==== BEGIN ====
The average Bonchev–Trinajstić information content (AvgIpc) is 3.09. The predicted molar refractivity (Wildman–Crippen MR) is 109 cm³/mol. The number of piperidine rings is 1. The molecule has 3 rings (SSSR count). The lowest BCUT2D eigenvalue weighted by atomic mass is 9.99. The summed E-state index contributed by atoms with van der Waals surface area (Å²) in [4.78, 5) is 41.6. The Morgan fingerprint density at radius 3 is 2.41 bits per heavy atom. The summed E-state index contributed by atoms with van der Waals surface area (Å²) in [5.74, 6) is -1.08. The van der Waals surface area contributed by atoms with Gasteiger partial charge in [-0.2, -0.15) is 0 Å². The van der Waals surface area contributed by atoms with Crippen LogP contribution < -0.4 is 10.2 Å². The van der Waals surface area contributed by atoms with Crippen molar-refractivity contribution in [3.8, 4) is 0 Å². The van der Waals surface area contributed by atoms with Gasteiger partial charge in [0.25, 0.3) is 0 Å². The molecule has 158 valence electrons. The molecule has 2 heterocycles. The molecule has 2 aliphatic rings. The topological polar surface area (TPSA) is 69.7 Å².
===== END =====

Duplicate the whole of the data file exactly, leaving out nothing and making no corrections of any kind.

The average Bonchev–Trinajstić information content (AvgIpc) is 3.09. The predicted molar refractivity (Wildman–Crippen MR) is 109 cm³/mol. The number of piperidine rings is 1. The molecule has 3 rings (SSSR count). The lowest BCUT2D eigenvalue weighted by atomic mass is 9.99. The summed E-state index contributed by atoms with van der Waals surface area (Å²) in [4.78, 5) is 41.6. The Morgan fingerprint density at radius 3 is 2.41 bits per heavy atom. The summed E-state index contributed by atoms with van der Waals surface area (Å²) in [5.74, 6) is -1.08. The van der Waals surface area contributed by atoms with Gasteiger partial charge in [-0.2, -0.15) is 0 Å². The van der Waals surface area contributed by atoms with Crippen LogP contribution < -0.4 is 10.2 Å². The van der Waals surface area contributed by atoms with Crippen molar-refractivity contribution in [3.8, 4) is 0 Å². The van der Waals surface area contributed by atoms with Gasteiger partial charge in [0.25, 0.3) is 0 Å². The molecule has 158 valence electrons. The molecule has 2 heterocycles. The molecule has 2 aliphatic rings. The topological polar surface area (TPSA) is 69.7 Å².